From camera innovations to hair-simulation systems for digital and animated characters, 17 scientific and technical film-making achievements have been honored by the Academy of Motion Picture Arts and Sciences.
“In a year of upheaval, some things remain constant: around the world, extremely clever people are striving to push the technology of film to new heights, and the Academy is privileged to be able to recognize and celebrate their accomplishments,” Doug Roble, chair of the Scientific and Technical Awards Committee, said in a statement.
“After a lengthy investigation period, the committee, made up of a diverse group of industry experts, identified 17 different technical achievements that absolutely deserve to be honored. We congratulate all the inventors for their contributions to our art form.”
The honors were bestowed during a virtual Scientific and Technical Awards presentation Saturday, hosted by filmmaker Nia DaCosta and streamed on the Oscars website.
During the ceremony, producer Kathleen Kennedy hosted a segment honoring “the groundbreaking achievements of women working in the science and technology of filmmaking.”
The scientific and technical award honorees are:
Technical Achievement Awards (Academy certificates)
— Masato Nakashima, Koichi Ueno, Junji Sakuda and Junro Yonemitsu for the development of the EIZO auto-calibrating SDR monitors;
— Alejandro Arango, Gary Martinez, Robert Derry and Glenn Derry for the system design, engineering and workflow integration of the Technoprops head-mounted camera system;
— Babak Beheshti and Scott Robitille for the genlock synchronization and recording module, and Ian Kelly and Dejan Momcilovic for the technical direction and workflow integration of the Standard Deviation head-mounted camera system;
— Sven Woop and Carsten Benthin for core development, Attila T. Afra for motion picture feature development, and Manfred Ernst and Ingo Wald for early research and technical direction of the Intel Embree Ray Tracing Library;
— Hayley Iben, Mark Meyer, John Anderson and Andrew Witkin for the Taz Hair Simulation System, which enables “Pixar artists to bring to life animated digital characters with a wide variety of stylized hair, from straight to wavy to curly’;
— Stephen Bowline for the ILM HairCraft Dynamics System, which helps “ILM artists create a wide range of photorealistic digital characters and digital stunt doubles”;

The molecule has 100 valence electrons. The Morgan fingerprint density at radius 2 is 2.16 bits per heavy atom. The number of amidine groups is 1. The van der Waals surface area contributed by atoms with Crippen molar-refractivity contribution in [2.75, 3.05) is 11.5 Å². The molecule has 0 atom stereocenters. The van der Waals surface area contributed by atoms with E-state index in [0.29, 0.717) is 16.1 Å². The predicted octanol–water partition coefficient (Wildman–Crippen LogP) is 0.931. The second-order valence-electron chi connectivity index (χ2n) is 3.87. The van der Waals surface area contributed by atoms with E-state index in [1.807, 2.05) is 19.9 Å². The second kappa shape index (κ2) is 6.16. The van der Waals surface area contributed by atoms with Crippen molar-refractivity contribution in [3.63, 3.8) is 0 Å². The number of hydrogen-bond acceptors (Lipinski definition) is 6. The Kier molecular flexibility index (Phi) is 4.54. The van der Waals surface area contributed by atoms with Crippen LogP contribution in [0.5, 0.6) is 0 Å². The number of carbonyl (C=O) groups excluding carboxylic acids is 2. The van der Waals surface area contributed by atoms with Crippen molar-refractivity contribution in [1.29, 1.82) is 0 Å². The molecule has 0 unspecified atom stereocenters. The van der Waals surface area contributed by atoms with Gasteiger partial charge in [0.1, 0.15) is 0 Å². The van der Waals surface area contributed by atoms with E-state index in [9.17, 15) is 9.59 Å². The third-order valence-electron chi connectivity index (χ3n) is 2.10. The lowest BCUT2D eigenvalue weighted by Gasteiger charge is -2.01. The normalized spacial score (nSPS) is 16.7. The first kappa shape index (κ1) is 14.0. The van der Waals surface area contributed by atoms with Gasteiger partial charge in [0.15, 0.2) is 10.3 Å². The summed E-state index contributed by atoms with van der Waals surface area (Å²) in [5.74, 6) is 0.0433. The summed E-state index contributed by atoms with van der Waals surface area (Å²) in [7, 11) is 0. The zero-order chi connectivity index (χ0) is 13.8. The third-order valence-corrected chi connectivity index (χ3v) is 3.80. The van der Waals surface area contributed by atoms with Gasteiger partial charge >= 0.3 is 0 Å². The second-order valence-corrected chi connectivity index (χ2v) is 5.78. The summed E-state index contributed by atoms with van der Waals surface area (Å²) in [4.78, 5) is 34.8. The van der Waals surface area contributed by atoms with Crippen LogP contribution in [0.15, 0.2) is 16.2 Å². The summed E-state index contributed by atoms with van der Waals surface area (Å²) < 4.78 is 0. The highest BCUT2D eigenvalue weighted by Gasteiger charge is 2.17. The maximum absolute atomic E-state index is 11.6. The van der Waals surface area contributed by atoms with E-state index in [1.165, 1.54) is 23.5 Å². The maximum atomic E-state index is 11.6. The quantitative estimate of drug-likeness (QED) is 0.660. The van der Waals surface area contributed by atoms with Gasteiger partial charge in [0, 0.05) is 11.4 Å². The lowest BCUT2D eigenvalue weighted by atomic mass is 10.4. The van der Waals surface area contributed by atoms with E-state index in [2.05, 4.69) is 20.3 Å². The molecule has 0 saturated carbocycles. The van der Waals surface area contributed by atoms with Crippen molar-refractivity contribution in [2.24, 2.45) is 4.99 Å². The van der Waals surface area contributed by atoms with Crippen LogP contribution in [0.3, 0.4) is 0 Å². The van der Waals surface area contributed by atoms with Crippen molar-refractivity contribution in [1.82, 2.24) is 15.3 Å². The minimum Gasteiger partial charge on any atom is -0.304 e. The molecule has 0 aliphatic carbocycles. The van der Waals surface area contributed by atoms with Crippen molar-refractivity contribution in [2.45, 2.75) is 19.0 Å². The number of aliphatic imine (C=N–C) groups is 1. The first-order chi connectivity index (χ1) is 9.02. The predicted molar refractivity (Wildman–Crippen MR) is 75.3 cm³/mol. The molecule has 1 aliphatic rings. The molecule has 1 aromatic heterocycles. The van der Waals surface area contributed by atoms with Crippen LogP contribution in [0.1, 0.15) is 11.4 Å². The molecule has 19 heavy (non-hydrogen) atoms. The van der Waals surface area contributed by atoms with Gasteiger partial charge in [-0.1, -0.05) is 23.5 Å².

— Kelly Ward Hammel, Aleka McAdams, Toby Jones, Maryann Simmons and Andy Milne for the Walt Disney Animation Studios Hair Simulation System, which has “enabled a wide range of complex hairstyles in animated feature films”;
— Niall Ryan, Christoph Sprenger and Gilles Daviet for the Synapse Hair Simulation System;
— Jens-Jorn Stokholm and Ole Moesmann for development of miniature high-performance DPA lavalier microphones;
— Chris Countryman and Omer T. Inan for engineering subminiature high-performance Countryman Associates lavalier microphones;
— Fredrik Limsater, Bjorn Rydahl and Mattias Lagergren for the design, architecture and engineering of ftrack Studio software system;
— Don Parker for the product vision and design, Matt Daw for the core architecture, and Isaac Reuben, Colin Withers and Neil Brandt for the foundational engineering of the Shotgun post-production tracking system.
Scientific and Engineering Awards (Academy Plaques)
— Zvi Reznic, Meir Feder, Guy Dorman and Ron Yogev for the development of the Amimon wireless chipset;
— Nicolaas Verheem, Greg Smokler and Ilya Issenin for the development of the ruggedized Teradek Bolt wireless video transmission system for on-set remote monitoring;
— Alexey Lukin and the Team of Mathematicians, Software Engineers, Sound Designers and Product Specialists of iZotope Inc. for the development of the RX audio processing system;
— Jeff Bloom, Guy McNally and Nick Rose for the original concept and engineering of the Wordfit System for automatic ADR synchronization, and to John Ellwood and Jonathan Newland for the engineering and development of VocALign and Revoice Pro;
— Sanken Microphone Company Limited for refinement of the Sanken COS-11 series of miniature lavalier microphones.
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